Question:

My friend needs a handyman to do the exact same thing that I had him fix last week. The handyman did a very poor, and messy job. I was dissatisfied with his work. Can I tell my friend my experience with this handyman? Is it loshon hora to do so? What should I do, or not do/say? Similarly, he asks me about a particular restaurant I ate at in which I did not like the food, nor the service. How do I respond when he asks me if he should eat there? Is there a difference in the Rov’s response if he asks me publically (e.g., on social media) or privately?

Answer:

You should not tell anything to your friend. Offering negative information is only if you see that something very detrimental will happen to the other person, such as entering into a partnership with a crook etc. but not for something minor like this. You were not happy with the job because it was sloppy, or the restaurant’s’ service didn’t meet your standard, but this doesn’t mean necessarily mean that your friend will have the same negative experience, and even if he does, it isn’t so bad.

Best wishes

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One Response to “loshon hora”

  1. If the friend knows that you had a handyman over to fix the same thing, and he asks you, outright, who was the handyman, and were you satisfied, then it becomes more complicated. You can say that you had a less than stellar experience with your handyman. This is the reason that you’re not mentioning his name, and he should check out various handymen in the neighborhood, to see if people are satisfied with their work. If the friend asks point blank, if it’s Ploni, then you are allowed to say that yes, it was Ploni, but it may be that the problem was with you, and that other people might be more satisfied with his work.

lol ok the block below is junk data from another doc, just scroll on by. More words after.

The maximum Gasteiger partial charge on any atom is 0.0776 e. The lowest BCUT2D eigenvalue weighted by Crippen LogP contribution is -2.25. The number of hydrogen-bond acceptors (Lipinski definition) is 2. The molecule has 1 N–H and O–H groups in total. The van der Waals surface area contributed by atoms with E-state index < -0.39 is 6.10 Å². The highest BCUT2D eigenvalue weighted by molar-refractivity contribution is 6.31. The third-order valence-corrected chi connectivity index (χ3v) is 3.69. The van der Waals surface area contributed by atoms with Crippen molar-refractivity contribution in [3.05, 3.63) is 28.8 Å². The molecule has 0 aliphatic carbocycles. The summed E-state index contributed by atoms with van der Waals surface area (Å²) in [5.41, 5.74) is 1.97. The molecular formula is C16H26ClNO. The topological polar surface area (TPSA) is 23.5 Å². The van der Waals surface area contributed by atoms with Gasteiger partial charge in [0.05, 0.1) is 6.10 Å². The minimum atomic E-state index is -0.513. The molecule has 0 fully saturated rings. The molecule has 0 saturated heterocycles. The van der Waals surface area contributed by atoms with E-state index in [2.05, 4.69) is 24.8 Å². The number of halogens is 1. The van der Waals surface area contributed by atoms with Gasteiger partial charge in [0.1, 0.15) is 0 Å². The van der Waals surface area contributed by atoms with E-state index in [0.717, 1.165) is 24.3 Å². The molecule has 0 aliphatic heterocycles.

When asked about a particular restaurant; and you ate there and didn’t like the food, or the service. In regard to taste, there is no objective benchmark to compare it to. So you can say that different people have different tastes, and they can only know by trying. Regarding the service, it could be that you had a particular server, and your friend might get a different person to serve him. Alternatively, perhaps this same server was having a bad day, for whatever personal reason, and isn’t an example of their regular standard of service.

    Lashon Hora applies equally when stated publically or privately. However sometimes something is only allowed to be said privately, for an example, when someone directly asks you for information, and you say it to him for “To’eles”. In this case, there is no “To’eles” for other people to hear your answer.

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